Without high debt or widespread operational difficulties, small buyout companies enjoyed the flexibility to continue (and, in many cases, accelerate) their value creation plans (both organic and through smaller add-on acquisitions). Small buyout valuations also proved to be quite stable and resilient during the year, certainly more so than seen in the larger buyout or growth strategies. This happened – even during an otherwise challenging year – because small company values were more moderate to begin with, and we were not significantly exposed to industries or strategies that became overpriced during the pandemic.
As we go through our end-of-year portfolio review, we see this manifested in strong value measurements. At the beginning of the year, it was widely accepted that 2023 would be a tough year for private equity values. We have now received September 30 valuations from most GPs across our portfolio, and the results are encouraging. A quick metric to show this is the year-over-year percent change in ROIC/TVPI for the underlying investments in a sample set of small buyout companies (140 fund investments in total for the last 12 months ending 9/30/23). There were many more winners than losers. When we dig a bit deeper into this metric – to focus on areas of significant gain or loss (which we defined as value changes during the same 12-month period of +/- 5%) – the results are even more encouraging:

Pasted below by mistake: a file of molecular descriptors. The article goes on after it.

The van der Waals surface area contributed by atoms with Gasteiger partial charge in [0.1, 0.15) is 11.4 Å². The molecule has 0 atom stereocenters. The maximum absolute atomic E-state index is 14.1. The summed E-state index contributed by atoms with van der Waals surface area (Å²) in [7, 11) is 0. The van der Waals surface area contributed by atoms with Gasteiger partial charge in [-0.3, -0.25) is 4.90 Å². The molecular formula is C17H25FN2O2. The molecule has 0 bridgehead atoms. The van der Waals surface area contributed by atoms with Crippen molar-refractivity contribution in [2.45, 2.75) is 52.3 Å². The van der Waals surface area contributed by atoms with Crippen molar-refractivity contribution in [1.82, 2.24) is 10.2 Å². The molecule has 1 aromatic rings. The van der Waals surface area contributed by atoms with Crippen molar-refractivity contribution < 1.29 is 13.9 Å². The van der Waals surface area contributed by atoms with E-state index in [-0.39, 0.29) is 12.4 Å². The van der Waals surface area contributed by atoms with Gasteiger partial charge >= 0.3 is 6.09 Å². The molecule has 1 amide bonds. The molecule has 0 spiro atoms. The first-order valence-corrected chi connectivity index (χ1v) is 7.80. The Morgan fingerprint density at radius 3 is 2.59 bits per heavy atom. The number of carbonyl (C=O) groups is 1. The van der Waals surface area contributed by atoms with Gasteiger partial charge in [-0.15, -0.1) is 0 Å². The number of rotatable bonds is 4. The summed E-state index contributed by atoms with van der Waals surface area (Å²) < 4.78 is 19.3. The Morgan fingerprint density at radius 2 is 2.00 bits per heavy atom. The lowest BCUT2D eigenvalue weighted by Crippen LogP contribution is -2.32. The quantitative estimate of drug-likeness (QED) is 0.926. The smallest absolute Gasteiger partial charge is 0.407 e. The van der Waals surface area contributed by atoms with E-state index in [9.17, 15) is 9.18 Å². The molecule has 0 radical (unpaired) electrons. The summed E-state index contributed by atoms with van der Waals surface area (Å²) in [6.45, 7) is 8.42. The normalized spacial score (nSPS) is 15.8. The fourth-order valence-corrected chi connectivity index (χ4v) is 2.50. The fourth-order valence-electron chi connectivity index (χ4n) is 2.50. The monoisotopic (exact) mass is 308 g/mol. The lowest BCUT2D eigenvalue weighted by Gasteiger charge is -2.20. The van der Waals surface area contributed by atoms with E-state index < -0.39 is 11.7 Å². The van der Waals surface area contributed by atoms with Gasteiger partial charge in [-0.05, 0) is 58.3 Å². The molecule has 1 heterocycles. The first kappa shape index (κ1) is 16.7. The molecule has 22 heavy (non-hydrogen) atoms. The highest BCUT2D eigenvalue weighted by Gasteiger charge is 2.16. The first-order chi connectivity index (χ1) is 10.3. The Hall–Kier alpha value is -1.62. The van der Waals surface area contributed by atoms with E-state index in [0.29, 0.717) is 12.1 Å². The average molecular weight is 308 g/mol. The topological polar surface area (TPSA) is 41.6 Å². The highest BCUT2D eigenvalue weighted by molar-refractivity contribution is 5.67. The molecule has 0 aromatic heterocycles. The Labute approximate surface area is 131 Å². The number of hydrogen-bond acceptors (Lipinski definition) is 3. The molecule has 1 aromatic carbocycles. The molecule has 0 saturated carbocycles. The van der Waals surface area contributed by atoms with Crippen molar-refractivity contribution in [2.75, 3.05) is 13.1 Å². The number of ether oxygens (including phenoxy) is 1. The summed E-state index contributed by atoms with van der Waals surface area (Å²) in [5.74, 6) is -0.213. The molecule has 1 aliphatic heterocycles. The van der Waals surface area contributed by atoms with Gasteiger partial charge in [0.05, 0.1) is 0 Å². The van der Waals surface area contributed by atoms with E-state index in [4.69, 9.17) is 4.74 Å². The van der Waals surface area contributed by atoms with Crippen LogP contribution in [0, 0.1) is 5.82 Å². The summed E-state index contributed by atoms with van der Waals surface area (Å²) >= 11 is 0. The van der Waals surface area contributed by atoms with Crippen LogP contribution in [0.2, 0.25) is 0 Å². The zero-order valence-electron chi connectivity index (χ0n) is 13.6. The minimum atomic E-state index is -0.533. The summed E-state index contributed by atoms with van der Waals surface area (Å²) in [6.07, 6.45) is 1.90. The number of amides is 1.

Source: RCP Advisors. 1. Reflects year-over-year percent change in ROIC/TVPI across 140 underlying investments in RCP’s primary strategy portfolios (including the small and emerging strategy) for the period of 9/30/22 through 9/30/23. 2. Reflects value changes of +/-5% for the same investment pool and period.
Not only are “the ups more than the downs,” but, when value changed, there was more significant movement on the upside. Overall, the median change of value over the past year was +13%, and there is still a final quarter to report in calendar year 2023. The state of small buyouts is strong.
We won’t miss 2023 completely. High rates, tighter credit, and the general unsettled nature of the market suppressed deal flow, including exits. M&A conditions always ebb and flow; good private equity sponsors know this and have the flexibility to adjust exit timing to maximize return. While cash returned to investors in 2023 was lower, we take great solace in owning portfolios with significant embedded and growing value. “Exit ready” is a term we hear increasingly from our GPs as they talk about their portfolio companies. As we bid a mostly fond farewell to 2023, this is a good term to keep in mind as we toast the beginning of 2024.
ABOUT RCP ADVISORS
Founded in 2001, RCP Advisors, a subsidiary of P10, Inc. (NYSE: PX), is a private equity investment firm that provides access to lower middle market private equity fund managers through funds-of-funds, secondary funds, and co-investment funds. Additionally, RCP Advisors provides advisory and research services. With more than $13 billion in committed capital and 56 professionals as of January 3, 2024, RCP believes it is one of the largest fund sponsors focused on the North American private equity market's lower middle market buyout segment.